The wonderful world of residential construction can be very complex. A new home is a series of systems and components that rely on one another to perform properly. If the previous component is installed improperly all of the other systems that are built upon that component will not live up to their potential. I recently had the opportunity to inspect a beautiful new home here in West Salem, Oregon that was like a display home for just why you need a home inspection on a new home.
Cosmetically this home was very attractive. Vaulted ceilings, custom built-ins, crown molding and of course the ever present Brazilian cherry floors and granite counters. Under the fancy façade were a few very important details that the builder screwed up. One of those little things was a vapor retarder, big name for a very simple and relatively inexpensive component. It is basically a sheet of plastic stretched over the bare earth of the crawl space that prevents excess water vapor from leaving the soil (a normal and natural process) and being absorbed by the home’s wood structure (also a natural process but very harmful to the structure of the home).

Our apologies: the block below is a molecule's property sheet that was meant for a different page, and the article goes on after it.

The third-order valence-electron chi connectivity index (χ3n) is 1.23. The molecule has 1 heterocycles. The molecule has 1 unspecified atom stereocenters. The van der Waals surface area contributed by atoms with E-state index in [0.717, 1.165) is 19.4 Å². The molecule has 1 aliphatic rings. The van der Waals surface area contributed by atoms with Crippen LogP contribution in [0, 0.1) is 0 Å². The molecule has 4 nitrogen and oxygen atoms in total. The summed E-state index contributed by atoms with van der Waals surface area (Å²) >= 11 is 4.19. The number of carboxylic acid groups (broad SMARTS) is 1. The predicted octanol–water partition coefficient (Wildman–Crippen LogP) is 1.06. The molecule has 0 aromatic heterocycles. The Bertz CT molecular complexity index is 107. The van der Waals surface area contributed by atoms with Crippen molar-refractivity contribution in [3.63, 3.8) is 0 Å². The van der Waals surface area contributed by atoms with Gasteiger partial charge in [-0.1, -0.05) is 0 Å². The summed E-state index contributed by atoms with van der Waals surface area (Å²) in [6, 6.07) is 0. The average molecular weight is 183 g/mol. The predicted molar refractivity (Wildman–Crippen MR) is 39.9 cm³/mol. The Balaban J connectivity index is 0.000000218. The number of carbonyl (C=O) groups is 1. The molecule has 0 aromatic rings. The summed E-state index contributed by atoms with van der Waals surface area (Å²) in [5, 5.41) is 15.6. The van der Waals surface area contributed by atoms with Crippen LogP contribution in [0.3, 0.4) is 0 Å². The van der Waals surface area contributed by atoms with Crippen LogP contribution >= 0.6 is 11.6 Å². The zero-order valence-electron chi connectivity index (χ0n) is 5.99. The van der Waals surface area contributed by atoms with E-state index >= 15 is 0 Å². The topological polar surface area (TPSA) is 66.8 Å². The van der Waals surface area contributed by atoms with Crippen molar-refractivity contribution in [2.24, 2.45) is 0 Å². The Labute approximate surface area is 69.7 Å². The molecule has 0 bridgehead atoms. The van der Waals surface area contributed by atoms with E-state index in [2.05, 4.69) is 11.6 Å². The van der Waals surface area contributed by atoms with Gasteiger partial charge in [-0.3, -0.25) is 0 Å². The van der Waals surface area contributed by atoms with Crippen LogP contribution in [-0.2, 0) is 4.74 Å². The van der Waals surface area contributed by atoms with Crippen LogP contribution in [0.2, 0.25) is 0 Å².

With the vapor retarder missing, the moist soil provides all the moisture and humidity necessary for an extremely conducive environment for wood destroying organisms. Wood destroying organisms like molds, termites, and powder post beetles and other critters that can call your home food.
When I popped the lid to that crawlspace a wave of mustiness (mold spores) slapped me in the face. Upon closer inspection of the very wet, very muddy crawlspace it could be noted that although the air was full of spores from actively producing molds, no visible growing mold could be noted on the structure. However the scraps of wood, construction debris, that had been left scattered about were covered with very healthy fungal colonies.
All of that excess wood was another little screw-up. All of these little mistakes, although ultimately the builder’s responsibility, were also made by the contractors that were in charge of the vapor retarder, the contractors that left cellulose debris (plumbers, framers, and electricians), and the government official (building inspector) that is paid to ensure that these things don’t happen.
This poor home had other serious issues. Homes like these sometimes makes me wonder about some people’s integrity, however I guess it will always be job security for honest, independent building consultants.